Advanced cancer and diabetes

Cancer can sometimes spread or come back after treatment. Treatment may help to control the cancer for a long time, but sometimes treatment isn’t possible or a person may not be well enough to have it. In these situations, treatment can often be given to help control the symptoms of cancer. This can make managing your diabetes more complicated.

The symptoms of advanced cancer can make it difficult to control blood sugar levels. These symptoms include:

  • loss of appetite
  • feeling sick
  • extreme tiredness (fatigue)
  • constipation or diarrhoea.

As you become more unwell, you don’t have to be quite as strict with controlling your blood sugar levels. But keeping your blood sugar within a good range is still recommended. You may need to adjust your diabetes treatment.

Towards the end of life, you may only be taking sips of fluid and not eating very much. There should be no restriction on what you eat and you won’t need to monitor your blood sugar level as often. Your diabetes medicines will be gradually reduced or stopped. Your diabetes team will help you with this.

Controlling the symptoms of cancer

Some people may have advanced cancer when they are first diagnosed. For others, the cancer may have spread or come back after treatment.

Although it is rare for advanced cancer to be cured, people may live with it for a long time – sometimes for years. This may mean having different treatments when they are needed, or sometimes having ongoing treatment to control the cancer. During this time, many people carry on with their day-to-day lives and keep doing things that are important to them. Sometimes it may not be possible to control the cancer any longer, or a person may not be well enough to have treatment. In this case, doctors use treatment to control the symptoms of cancer.

Trying to manage diabetes effectively can be complicated if you have advanced cancer. This is because you may have a range of different symptoms that can make it difficult to control blood sugar levels. This includes symptoms such as loss of appetite, feeling sick, extreme tiredness (fatigue), and constipation or diarrhoea.

Some medicines used to help control symptoms, such as steroids and some painkillers, can affect blood sugar levels or the way that food is absorbed in the body. People with advanced cancer are often less active than normal, so their bodies use up less sugar. Advanced cancer can also change the way the body uses food, which can affect your blood sugar level.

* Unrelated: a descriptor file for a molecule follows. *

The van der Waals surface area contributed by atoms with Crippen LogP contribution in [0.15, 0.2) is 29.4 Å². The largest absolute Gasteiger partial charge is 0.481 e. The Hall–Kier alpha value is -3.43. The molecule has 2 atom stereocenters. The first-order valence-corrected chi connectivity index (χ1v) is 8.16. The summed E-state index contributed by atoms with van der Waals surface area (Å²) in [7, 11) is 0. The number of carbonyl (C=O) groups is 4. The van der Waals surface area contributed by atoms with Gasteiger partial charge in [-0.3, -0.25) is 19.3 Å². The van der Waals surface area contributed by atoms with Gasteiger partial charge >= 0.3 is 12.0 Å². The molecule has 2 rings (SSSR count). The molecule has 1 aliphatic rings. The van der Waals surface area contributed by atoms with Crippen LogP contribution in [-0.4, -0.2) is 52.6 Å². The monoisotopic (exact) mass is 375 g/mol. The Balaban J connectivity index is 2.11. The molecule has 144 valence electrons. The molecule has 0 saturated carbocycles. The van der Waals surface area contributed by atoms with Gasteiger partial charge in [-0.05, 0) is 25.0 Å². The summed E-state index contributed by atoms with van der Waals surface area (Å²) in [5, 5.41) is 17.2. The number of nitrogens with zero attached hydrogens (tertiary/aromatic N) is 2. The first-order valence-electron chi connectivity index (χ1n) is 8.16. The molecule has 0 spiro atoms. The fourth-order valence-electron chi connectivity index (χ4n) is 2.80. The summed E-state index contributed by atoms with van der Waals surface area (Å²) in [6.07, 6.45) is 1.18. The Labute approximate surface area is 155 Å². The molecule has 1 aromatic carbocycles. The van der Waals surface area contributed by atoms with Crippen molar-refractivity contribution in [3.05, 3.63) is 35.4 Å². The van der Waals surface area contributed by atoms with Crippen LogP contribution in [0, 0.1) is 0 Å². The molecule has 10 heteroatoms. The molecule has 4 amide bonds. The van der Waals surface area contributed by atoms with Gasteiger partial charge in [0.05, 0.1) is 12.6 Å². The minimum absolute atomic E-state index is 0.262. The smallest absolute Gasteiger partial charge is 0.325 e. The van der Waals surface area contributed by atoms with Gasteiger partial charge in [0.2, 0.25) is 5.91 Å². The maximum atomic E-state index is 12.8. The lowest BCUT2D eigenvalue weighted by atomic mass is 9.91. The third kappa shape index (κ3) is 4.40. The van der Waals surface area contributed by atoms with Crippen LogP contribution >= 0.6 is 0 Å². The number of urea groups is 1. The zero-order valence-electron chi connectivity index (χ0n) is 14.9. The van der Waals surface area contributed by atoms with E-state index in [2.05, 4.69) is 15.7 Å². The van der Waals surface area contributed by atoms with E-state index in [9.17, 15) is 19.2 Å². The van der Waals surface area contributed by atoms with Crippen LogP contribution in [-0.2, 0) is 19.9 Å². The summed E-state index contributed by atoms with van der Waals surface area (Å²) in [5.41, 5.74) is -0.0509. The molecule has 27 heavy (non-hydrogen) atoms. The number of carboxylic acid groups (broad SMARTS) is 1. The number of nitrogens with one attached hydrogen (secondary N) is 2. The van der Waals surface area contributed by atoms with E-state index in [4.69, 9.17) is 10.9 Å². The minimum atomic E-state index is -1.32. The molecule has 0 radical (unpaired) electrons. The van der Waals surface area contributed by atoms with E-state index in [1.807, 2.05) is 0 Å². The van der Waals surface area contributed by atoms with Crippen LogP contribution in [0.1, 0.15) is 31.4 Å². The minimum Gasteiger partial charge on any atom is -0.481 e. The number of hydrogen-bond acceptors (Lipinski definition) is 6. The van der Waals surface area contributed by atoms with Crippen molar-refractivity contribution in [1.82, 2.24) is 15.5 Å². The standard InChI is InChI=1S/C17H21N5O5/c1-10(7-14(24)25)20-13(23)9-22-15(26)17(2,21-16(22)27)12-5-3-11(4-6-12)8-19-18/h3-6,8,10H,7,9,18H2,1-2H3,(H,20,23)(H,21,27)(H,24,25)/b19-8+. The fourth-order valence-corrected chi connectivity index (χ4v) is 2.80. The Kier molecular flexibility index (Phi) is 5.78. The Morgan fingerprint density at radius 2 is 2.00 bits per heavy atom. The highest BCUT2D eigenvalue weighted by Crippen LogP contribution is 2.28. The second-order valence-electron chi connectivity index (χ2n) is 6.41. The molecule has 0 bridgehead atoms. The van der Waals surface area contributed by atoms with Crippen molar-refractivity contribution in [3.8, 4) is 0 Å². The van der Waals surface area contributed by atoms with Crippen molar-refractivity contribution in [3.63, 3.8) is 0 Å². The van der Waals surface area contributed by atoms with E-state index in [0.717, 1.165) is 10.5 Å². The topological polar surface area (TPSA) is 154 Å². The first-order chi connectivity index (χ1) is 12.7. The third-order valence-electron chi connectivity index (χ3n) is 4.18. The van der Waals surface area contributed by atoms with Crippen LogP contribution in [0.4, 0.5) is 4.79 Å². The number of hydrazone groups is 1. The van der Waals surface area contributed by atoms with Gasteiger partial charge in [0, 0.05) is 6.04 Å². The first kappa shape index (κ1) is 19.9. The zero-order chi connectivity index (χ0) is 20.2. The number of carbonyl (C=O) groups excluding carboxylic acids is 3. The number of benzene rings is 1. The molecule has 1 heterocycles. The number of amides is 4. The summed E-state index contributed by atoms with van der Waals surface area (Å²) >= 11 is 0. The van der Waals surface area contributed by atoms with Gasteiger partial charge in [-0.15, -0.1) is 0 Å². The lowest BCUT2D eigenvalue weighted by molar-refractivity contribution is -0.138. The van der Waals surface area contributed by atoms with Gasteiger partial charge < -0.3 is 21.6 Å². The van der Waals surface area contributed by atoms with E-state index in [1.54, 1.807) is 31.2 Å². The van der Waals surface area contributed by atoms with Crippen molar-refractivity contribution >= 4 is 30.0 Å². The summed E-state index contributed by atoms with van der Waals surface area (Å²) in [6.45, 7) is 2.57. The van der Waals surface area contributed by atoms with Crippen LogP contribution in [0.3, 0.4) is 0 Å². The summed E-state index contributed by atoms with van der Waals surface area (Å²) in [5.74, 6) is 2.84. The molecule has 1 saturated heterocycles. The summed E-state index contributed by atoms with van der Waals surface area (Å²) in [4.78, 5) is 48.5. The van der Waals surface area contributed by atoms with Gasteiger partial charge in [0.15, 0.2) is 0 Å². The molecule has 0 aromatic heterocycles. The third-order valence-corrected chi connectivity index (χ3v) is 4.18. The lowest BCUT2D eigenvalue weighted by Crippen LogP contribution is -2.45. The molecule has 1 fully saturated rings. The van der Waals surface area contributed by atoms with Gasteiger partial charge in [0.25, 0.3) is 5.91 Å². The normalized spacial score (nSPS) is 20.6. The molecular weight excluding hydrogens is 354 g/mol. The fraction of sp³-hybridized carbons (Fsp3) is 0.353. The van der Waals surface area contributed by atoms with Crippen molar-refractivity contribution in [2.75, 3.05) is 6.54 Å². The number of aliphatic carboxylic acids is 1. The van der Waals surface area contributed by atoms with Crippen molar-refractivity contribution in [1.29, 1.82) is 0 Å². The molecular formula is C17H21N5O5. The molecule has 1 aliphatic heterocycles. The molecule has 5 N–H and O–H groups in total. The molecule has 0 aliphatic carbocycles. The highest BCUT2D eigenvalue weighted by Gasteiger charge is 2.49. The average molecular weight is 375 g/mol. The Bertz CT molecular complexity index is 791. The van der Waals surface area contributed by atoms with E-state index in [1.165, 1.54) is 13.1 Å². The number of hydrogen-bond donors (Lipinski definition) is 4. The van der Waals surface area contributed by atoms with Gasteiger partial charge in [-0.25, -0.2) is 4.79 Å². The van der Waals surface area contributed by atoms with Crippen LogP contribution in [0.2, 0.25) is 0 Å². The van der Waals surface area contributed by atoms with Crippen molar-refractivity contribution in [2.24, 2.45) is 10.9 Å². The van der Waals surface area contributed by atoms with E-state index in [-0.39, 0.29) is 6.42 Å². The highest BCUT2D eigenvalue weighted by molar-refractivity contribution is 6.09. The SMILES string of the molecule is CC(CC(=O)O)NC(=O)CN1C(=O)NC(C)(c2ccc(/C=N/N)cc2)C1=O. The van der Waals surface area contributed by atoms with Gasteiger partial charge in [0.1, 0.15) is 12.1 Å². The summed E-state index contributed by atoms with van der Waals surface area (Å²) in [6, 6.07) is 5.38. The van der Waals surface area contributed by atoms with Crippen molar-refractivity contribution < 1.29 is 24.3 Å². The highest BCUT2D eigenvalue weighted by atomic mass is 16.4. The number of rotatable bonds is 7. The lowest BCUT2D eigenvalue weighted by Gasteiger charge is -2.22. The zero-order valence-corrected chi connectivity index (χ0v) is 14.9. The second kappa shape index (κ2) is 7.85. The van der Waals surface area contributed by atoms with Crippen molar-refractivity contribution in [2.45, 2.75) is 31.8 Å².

Controlling your blood sugar

When you are first diagnosed with advanced cancer, you may still be quite well. You may be active and have a good appetite. At this time, your diabetes can be controlled normally. The treatments you may have to help control advanced cancer may have fewer side effects than treatments given to cure cancer, but they may still affect your diabetes.

One of the main aims of successfully controlling diabetes is to prevent long-term complications. As you become more unwell, this aim becomes less important. You don’t have to be quite as strict with controlling your blood sugar level. But having very low or very high blood sugar levels can cause unpleasant symptoms, so keeping your blood sugar within a good range is still recommended.

As much as possible, you should always be involved with any decisions about how your diabetes is managed. Over time, your healthcare team can make changes to the doses of your diabetes medicines. These can be changed as your health changes. Your diabetes and cancer teams can offer your advice and arrange more help if needed.

If you use insulin to control your diabetes, you can keep monitoring your blood sugar and change your insulin dose if you need to. If you control your diabetes with tablets, the type of tablet may be changed or your doctor may suggest you start using insulin.

Towards the end of your life, it’s normal to gradually lose energy. You may need to rest a lot during the day and may sleep most of the time. You may be only taking sips of fluid and not eating very much. At this time, there should be no restriction on what you eat. You also won’t need to monitor your blood sugar level as often. If you are using insulin, the dose can be gradually reduced. If you have been taking diabetes tablets, they may be stopped. Your diabetes team will be able to help you with this.

We have more information about coping with advanced cancer. If you need more support, you can call our cancer support specialists for free on 0808 808 00 00.

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